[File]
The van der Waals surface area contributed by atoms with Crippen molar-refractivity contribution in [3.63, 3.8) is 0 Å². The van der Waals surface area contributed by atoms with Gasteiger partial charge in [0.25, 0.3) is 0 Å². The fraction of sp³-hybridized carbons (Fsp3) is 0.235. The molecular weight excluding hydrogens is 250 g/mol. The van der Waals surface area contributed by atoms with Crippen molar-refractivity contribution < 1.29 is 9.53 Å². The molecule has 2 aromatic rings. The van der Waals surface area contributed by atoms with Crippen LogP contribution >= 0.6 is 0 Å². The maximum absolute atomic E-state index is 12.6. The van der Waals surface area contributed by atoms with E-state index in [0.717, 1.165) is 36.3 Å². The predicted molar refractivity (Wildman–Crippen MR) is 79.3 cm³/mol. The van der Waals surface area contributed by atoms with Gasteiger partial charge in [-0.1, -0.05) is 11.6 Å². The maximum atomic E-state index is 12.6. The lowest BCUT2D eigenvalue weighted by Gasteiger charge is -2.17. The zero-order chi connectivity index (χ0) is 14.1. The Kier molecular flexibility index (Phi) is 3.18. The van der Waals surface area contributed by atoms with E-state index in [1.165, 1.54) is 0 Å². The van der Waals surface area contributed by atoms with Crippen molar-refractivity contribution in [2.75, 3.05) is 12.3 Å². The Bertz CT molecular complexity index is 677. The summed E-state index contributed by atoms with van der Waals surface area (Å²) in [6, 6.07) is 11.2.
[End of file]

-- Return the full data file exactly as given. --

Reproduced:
The van der Waals surface area contributed by atoms with Crippen molar-refractivity contribution in [3.63, 3.8) is 0 Å². The van der Waals surface area contributed by atoms with Gasteiger partial charge in [0.25, 0.3) is 0 Å². The fraction of sp³-hybridized carbons (Fsp3) is 0.235. The molecular weight excluding hydrogens is 250 g/mol. The van der Waals surface area contributed by atoms with Crippen molar-refractivity contribution < 1.29 is 9.53 Å². The molecule has 2 aromatic rings. The van der Waals surface area contributed by atoms with Crippen LogP contribution >= 0.6 is 0 Å². The maximum absolute atomic E-state index is 12.6. The van der Waals surface area contributed by atoms with E-state index in [0.717, 1.165) is 36.3 Å². The predicted molar refractivity (Wildman–Crippen MR) is 79.3 cm³/mol. The van der Waals surface area contributed by atoms with Gasteiger partial charge in [-0.1, -0.05) is 11.6 Å². The maximum atomic E-state index is 12.6. The lowest BCUT2D eigenvalue weighted by Gasteiger charge is -2.17. The zero-order chi connectivity index (χ0) is 14.1. The Kier molecular flexibility index (Phi) is 3.18. The van der Waals surface area contributed by atoms with E-state index in [1.165, 1.54) is 0 Å². The van der Waals surface area contributed by atoms with Crippen molar-refractivity contribution in [2.75, 3.05) is 12.3 Å². The Bertz CT molecular complexity index is 677. The summed E-state index contributed by atoms with van der Waals surface area (Å²) in [6, 6.07) is 11.2.